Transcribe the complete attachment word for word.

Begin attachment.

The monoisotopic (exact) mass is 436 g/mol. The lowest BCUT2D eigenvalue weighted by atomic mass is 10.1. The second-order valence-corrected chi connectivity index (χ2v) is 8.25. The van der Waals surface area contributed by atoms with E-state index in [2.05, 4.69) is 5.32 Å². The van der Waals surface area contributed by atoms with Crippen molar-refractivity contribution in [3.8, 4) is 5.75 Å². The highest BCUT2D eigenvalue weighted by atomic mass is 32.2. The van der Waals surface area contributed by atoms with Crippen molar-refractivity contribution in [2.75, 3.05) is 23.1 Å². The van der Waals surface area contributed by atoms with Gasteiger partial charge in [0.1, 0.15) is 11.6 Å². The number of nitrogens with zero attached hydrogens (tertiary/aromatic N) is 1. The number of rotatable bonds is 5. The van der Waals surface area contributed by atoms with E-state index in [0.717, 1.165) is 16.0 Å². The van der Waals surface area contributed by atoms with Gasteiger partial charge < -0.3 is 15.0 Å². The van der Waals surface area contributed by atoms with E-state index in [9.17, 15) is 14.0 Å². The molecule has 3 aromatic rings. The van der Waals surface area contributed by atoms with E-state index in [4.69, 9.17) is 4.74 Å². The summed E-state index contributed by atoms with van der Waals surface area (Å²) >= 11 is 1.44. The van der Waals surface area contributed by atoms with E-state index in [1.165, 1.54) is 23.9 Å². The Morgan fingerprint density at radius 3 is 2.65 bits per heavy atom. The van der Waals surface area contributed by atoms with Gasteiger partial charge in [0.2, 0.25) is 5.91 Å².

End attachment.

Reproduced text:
The monoisotopic (exact) mass is 436 g/mol. The lowest BCUT2D eigenvalue weighted by atomic mass is 10.1. The second-order valence-corrected chi connectivity index (χ2v) is 8.25. The van der Waals surface area contributed by atoms with E-state index in [2.05, 4.69) is 5.32 Å². The van der Waals surface area contributed by atoms with Crippen molar-refractivity contribution in [3.8, 4) is 5.75 Å². The highest BCUT2D eigenvalue weighted by atomic mass is 32.2. The van der Waals surface area contributed by atoms with Crippen molar-refractivity contribution in [2.75, 3.05) is 23.1 Å². The van der Waals surface area contributed by atoms with Gasteiger partial charge in [0.1, 0.15) is 11.6 Å². The number of nitrogens with zero attached hydrogens (tertiary/aromatic N) is 1. The number of rotatable bonds is 5. The van der Waals surface area contributed by atoms with E-state index in [0.717, 1.165) is 16.0 Å². The van der Waals surface area contributed by atoms with Gasteiger partial charge < -0.3 is 15.0 Å². The van der Waals surface area contributed by atoms with E-state index in [9.17, 15) is 14.0 Å². The molecule has 3 aromatic rings. The van der Waals surface area contributed by atoms with E-state index in [4.69, 9.17) is 4.74 Å². The summed E-state index contributed by atoms with van der Waals surface area (Å²) >= 11 is 1.44. The van der Waals surface area contributed by atoms with E-state index in [1.165, 1.54) is 23.9 Å². The Morgan fingerprint density at radius 3 is 2.65 bits per heavy atom. The van der Waals surface area contributed by atoms with Gasteiger partial charge in [0.2, 0.25) is 5.91 Å².